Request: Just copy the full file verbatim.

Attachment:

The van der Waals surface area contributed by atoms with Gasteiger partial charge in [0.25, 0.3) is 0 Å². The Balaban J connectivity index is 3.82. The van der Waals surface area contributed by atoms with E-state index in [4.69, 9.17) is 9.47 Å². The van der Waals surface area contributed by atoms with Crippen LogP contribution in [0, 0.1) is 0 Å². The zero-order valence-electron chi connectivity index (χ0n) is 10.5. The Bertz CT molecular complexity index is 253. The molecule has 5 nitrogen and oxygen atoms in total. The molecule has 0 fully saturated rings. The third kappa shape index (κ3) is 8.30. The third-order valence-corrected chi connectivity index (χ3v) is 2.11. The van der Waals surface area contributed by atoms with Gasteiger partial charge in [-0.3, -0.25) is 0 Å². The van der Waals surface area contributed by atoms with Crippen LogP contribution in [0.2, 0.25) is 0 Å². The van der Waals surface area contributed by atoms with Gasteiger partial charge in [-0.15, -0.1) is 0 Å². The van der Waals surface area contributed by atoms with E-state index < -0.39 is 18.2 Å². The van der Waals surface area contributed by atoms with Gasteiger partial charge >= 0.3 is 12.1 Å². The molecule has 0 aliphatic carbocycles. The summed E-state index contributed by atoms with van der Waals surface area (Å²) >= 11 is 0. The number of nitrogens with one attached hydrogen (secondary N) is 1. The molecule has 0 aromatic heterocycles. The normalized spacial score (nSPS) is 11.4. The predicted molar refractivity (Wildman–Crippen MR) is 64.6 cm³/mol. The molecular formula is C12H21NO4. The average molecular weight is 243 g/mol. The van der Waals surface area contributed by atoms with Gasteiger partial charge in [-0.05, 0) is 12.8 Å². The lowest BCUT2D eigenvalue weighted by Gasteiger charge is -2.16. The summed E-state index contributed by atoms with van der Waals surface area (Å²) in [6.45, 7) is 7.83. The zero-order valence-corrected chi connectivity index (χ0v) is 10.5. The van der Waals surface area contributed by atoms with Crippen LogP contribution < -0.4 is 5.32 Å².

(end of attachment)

The van der Waals surface area contributed by atoms with Gasteiger partial charge in [0.25, 0.3) is 0 Å². The Balaban J connectivity index is 3.82. The van der Waals surface area contributed by atoms with E-state index in [4.69, 9.17) is 9.47 Å². The van der Waals surface area contributed by atoms with Crippen LogP contribution in [0, 0.1) is 0 Å². The zero-order valence-electron chi connectivity index (χ0n) is 10.5. The Bertz CT molecular complexity index is 253. The molecule has 5 nitrogen and oxygen atoms in total. The molecule has 0 fully saturated rings. The third kappa shape index (κ3) is 8.30. The third-order valence-corrected chi connectivity index (χ3v) is 2.11. The van der Waals surface area contributed by atoms with Gasteiger partial charge in [-0.3, -0.25) is 0 Å². The van der Waals surface area contributed by atoms with Crippen LogP contribution in [0.2, 0.25) is 0 Å². The van der Waals surface area contributed by atoms with Gasteiger partial charge in [-0.15, -0.1) is 0 Å². The van der Waals surface area contributed by atoms with E-state index < -0.39 is 18.2 Å². The van der Waals surface area contributed by atoms with Gasteiger partial charge >= 0.3 is 12.1 Å². The molecule has 0 aliphatic carbocycles. The summed E-state index contributed by atoms with van der Waals surface area (Å²) >= 11 is 0. The number of nitrogens with one attached hydrogen (secondary N) is 1. The molecule has 0 aromatic heterocycles. The normalized spacial score (nSPS) is 11.4. The predicted molar refractivity (Wildman–Crippen MR) is 64.6 cm³/mol. The molecular formula is C12H21NO4. The average molecular weight is 243 g/mol. The van der Waals surface area contributed by atoms with Gasteiger partial charge in [-0.05, 0) is 12.8 Å². The lowest BCUT2D eigenvalue weighted by Gasteiger charge is -2.16. The summed E-state index contributed by atoms with van der Waals surface area (Å²) in [6.45, 7) is 7.83. The zero-order valence-corrected chi connectivity index (χ0v) is 10.5. The van der Waals surface area contributed by atoms with Crippen LogP contribution < -0.4 is 5.32 Å².